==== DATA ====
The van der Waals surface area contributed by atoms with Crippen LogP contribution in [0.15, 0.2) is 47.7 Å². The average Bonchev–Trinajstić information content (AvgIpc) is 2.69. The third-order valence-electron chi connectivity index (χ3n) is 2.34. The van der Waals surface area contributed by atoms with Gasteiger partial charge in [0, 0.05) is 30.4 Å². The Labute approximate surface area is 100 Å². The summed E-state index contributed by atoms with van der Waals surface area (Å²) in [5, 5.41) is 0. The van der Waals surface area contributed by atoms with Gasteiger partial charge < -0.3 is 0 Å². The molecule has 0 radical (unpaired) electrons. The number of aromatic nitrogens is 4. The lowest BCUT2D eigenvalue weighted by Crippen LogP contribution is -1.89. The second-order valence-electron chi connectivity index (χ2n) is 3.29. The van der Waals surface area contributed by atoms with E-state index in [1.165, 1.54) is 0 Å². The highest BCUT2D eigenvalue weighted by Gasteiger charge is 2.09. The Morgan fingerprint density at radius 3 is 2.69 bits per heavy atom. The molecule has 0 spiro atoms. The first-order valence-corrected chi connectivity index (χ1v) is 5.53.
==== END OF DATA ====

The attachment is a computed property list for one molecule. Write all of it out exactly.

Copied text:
The van der Waals surface area contributed by atoms with Crippen LogP contribution in [0.15, 0.2) is 47.7 Å². The average Bonchev–Trinajstić information content (AvgIpc) is 2.69. The third-order valence-electron chi connectivity index (χ3n) is 2.34. The van der Waals surface area contributed by atoms with Gasteiger partial charge in [0, 0.05) is 30.4 Å². The Labute approximate surface area is 100 Å². The summed E-state index contributed by atoms with van der Waals surface area (Å²) in [5, 5.41) is 0. The van der Waals surface area contributed by atoms with Gasteiger partial charge < -0.3 is 0 Å². The molecule has 0 radical (unpaired) electrons. The number of aromatic nitrogens is 4. The lowest BCUT2D eigenvalue weighted by Crippen LogP contribution is -1.89. The second-order valence-electron chi connectivity index (χ2n) is 3.29. The van der Waals surface area contributed by atoms with E-state index in [1.165, 1.54) is 0 Å². The highest BCUT2D eigenvalue weighted by Gasteiger charge is 2.09. The Morgan fingerprint density at radius 3 is 2.69 bits per heavy atom. The molecule has 0 spiro atoms. The first-order valence-corrected chi connectivity index (χ1v) is 5.53.